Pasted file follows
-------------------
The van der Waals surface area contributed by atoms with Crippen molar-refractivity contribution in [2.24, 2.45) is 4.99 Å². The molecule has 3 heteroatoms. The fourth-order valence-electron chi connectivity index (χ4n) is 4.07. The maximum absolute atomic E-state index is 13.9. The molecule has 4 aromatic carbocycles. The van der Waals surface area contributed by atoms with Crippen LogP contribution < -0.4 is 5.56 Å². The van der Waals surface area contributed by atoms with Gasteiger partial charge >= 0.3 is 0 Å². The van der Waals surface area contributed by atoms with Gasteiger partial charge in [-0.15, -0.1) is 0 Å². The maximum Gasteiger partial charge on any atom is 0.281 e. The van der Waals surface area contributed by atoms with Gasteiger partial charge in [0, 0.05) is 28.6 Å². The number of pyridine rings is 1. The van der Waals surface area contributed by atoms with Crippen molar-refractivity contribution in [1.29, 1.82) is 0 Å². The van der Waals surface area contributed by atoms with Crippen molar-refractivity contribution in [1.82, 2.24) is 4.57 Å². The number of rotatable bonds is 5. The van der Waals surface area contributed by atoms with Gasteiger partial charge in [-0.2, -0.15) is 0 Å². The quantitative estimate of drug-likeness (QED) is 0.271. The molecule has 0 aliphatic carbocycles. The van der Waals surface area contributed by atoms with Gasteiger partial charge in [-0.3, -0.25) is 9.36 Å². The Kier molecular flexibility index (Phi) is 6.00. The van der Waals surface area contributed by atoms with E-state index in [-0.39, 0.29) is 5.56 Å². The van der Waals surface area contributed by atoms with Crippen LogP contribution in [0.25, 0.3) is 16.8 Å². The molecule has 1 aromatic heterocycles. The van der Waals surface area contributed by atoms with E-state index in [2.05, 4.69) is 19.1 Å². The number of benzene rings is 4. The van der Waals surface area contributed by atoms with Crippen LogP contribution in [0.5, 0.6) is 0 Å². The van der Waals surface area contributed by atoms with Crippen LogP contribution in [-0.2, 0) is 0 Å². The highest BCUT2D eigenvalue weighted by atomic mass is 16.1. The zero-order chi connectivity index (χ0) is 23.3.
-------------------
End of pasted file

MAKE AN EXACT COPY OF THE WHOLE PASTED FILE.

The van der Waals surface area contributed by atoms with Crippen molar-refractivity contribution in [2.24, 2.45) is 4.99 Å². The molecule has 3 heteroatoms. The fourth-order valence-electron chi connectivity index (χ4n) is 4.07. The maximum absolute atomic E-state index is 13.9. The molecule has 4 aromatic carbocycles. The van der Waals surface area contributed by atoms with Crippen LogP contribution < -0.4 is 5.56 Å². The van der Waals surface area contributed by atoms with Gasteiger partial charge >= 0.3 is 0 Å². The van der Waals surface area contributed by atoms with Gasteiger partial charge in [-0.15, -0.1) is 0 Å². The maximum Gasteiger partial charge on any atom is 0.281 e. The van der Waals surface area contributed by atoms with Gasteiger partial charge in [0, 0.05) is 28.6 Å². The number of pyridine rings is 1. The van der Waals surface area contributed by atoms with Crippen molar-refractivity contribution in [1.29, 1.82) is 0 Å². The van der Waals surface area contributed by atoms with Crippen molar-refractivity contribution in [1.82, 2.24) is 4.57 Å². The number of rotatable bonds is 5. The van der Waals surface area contributed by atoms with Gasteiger partial charge in [-0.2, -0.15) is 0 Å². The quantitative estimate of drug-likeness (QED) is 0.271. The molecule has 0 aliphatic carbocycles. The van der Waals surface area contributed by atoms with Gasteiger partial charge in [-0.3, -0.25) is 9.36 Å². The Kier molecular flexibility index (Phi) is 6.00. The van der Waals surface area contributed by atoms with E-state index in [-0.39, 0.29) is 5.56 Å². The van der Waals surface area contributed by atoms with Crippen LogP contribution in [0.25, 0.3) is 16.8 Å². The molecule has 1 aromatic heterocycles. The van der Waals surface area contributed by atoms with E-state index in [2.05, 4.69) is 19.1 Å². The number of benzene rings is 4. The van der Waals surface area contributed by atoms with Crippen LogP contribution in [0.5, 0.6) is 0 Å². The van der Waals surface area contributed by atoms with Crippen LogP contribution in [-0.2, 0) is 0 Å². The highest BCUT2D eigenvalue weighted by atomic mass is 16.1. The zero-order chi connectivity index (χ0) is 23.3.